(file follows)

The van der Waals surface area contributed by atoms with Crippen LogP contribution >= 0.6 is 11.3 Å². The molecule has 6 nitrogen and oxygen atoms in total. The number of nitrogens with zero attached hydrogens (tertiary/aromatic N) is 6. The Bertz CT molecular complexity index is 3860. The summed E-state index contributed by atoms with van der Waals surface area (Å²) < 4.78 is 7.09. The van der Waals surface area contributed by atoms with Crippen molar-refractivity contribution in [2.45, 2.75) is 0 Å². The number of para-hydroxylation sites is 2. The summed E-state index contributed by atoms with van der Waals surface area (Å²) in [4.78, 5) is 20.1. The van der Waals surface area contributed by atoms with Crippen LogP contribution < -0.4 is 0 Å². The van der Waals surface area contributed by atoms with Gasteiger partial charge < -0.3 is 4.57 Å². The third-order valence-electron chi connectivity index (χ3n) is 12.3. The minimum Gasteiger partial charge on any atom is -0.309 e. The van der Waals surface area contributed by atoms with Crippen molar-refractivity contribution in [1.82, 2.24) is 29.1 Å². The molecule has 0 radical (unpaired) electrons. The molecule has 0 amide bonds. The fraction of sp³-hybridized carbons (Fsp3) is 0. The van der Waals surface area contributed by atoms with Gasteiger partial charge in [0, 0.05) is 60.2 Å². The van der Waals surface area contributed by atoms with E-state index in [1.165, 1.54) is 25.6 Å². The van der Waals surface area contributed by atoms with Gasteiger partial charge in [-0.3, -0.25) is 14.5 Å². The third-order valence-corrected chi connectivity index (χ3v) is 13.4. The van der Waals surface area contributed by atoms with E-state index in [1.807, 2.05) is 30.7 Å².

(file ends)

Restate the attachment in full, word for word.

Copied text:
The van der Waals surface area contributed by atoms with Crippen LogP contribution >= 0.6 is 11.3 Å². The molecule has 6 nitrogen and oxygen atoms in total. The number of nitrogens with zero attached hydrogens (tertiary/aromatic N) is 6. The Bertz CT molecular complexity index is 3860. The summed E-state index contributed by atoms with van der Waals surface area (Å²) < 4.78 is 7.09. The van der Waals surface area contributed by atoms with Crippen molar-refractivity contribution in [2.45, 2.75) is 0 Å². The number of para-hydroxylation sites is 2. The summed E-state index contributed by atoms with van der Waals surface area (Å²) in [4.78, 5) is 20.1. The van der Waals surface area contributed by atoms with Crippen LogP contribution < -0.4 is 0 Å². The van der Waals surface area contributed by atoms with Gasteiger partial charge < -0.3 is 4.57 Å². The third-order valence-electron chi connectivity index (χ3n) is 12.3. The minimum Gasteiger partial charge on any atom is -0.309 e. The van der Waals surface area contributed by atoms with Crippen molar-refractivity contribution in [1.82, 2.24) is 29.1 Å². The molecule has 0 radical (unpaired) electrons. The molecule has 0 amide bonds. The fraction of sp³-hybridized carbons (Fsp3) is 0. The van der Waals surface area contributed by atoms with Gasteiger partial charge in [0, 0.05) is 60.2 Å². The van der Waals surface area contributed by atoms with E-state index in [1.165, 1.54) is 25.6 Å². The van der Waals surface area contributed by atoms with Gasteiger partial charge in [-0.3, -0.25) is 14.5 Å². The third-order valence-corrected chi connectivity index (χ3v) is 13.4. The van der Waals surface area contributed by atoms with E-state index in [1.807, 2.05) is 30.7 Å².